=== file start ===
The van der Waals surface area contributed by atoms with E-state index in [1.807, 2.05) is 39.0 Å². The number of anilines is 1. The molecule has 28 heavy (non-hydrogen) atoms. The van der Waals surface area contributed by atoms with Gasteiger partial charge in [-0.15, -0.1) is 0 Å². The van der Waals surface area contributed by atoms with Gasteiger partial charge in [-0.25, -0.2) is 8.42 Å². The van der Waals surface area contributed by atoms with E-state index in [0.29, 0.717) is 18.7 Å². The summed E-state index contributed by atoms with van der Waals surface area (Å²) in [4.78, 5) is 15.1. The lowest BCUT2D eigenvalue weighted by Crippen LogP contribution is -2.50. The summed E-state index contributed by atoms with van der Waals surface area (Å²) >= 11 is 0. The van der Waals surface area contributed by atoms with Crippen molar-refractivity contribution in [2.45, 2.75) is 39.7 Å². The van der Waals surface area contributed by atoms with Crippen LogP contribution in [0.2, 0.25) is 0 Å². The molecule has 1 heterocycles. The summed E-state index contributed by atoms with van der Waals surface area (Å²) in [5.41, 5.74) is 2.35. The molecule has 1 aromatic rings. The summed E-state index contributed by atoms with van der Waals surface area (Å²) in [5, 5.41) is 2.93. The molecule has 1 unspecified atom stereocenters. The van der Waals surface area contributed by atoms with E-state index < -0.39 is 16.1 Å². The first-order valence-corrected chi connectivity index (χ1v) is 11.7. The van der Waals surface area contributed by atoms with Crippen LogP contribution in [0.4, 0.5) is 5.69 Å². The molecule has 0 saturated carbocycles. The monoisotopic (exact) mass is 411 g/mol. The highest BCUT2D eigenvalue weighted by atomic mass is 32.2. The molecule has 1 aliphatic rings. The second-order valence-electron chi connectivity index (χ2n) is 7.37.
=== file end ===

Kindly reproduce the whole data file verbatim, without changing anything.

The van der Waals surface area contributed by atoms with E-state index in [1.807, 2.05) is 39.0 Å². The number of anilines is 1. The molecule has 28 heavy (non-hydrogen) atoms. The van der Waals surface area contributed by atoms with Gasteiger partial charge in [-0.15, -0.1) is 0 Å². The van der Waals surface area contributed by atoms with Gasteiger partial charge in [-0.25, -0.2) is 8.42 Å². The van der Waals surface area contributed by atoms with E-state index in [0.29, 0.717) is 18.7 Å². The summed E-state index contributed by atoms with van der Waals surface area (Å²) in [4.78, 5) is 15.1. The lowest BCUT2D eigenvalue weighted by Crippen LogP contribution is -2.50. The summed E-state index contributed by atoms with van der Waals surface area (Å²) >= 11 is 0. The van der Waals surface area contributed by atoms with Crippen molar-refractivity contribution in [2.45, 2.75) is 39.7 Å². The van der Waals surface area contributed by atoms with Crippen LogP contribution in [0.2, 0.25) is 0 Å². The molecule has 1 heterocycles. The summed E-state index contributed by atoms with van der Waals surface area (Å²) in [5.41, 5.74) is 2.35. The molecule has 1 aromatic rings. The summed E-state index contributed by atoms with van der Waals surface area (Å²) in [5, 5.41) is 2.93. The molecule has 1 unspecified atom stereocenters. The van der Waals surface area contributed by atoms with E-state index < -0.39 is 16.1 Å². The first-order valence-corrected chi connectivity index (χ1v) is 11.7. The van der Waals surface area contributed by atoms with Crippen LogP contribution in [0.4, 0.5) is 5.69 Å². The molecule has 0 saturated carbocycles. The monoisotopic (exact) mass is 411 g/mol. The highest BCUT2D eigenvalue weighted by atomic mass is 32.2. The molecule has 1 aliphatic rings. The second-order valence-electron chi connectivity index (χ2n) is 7.37.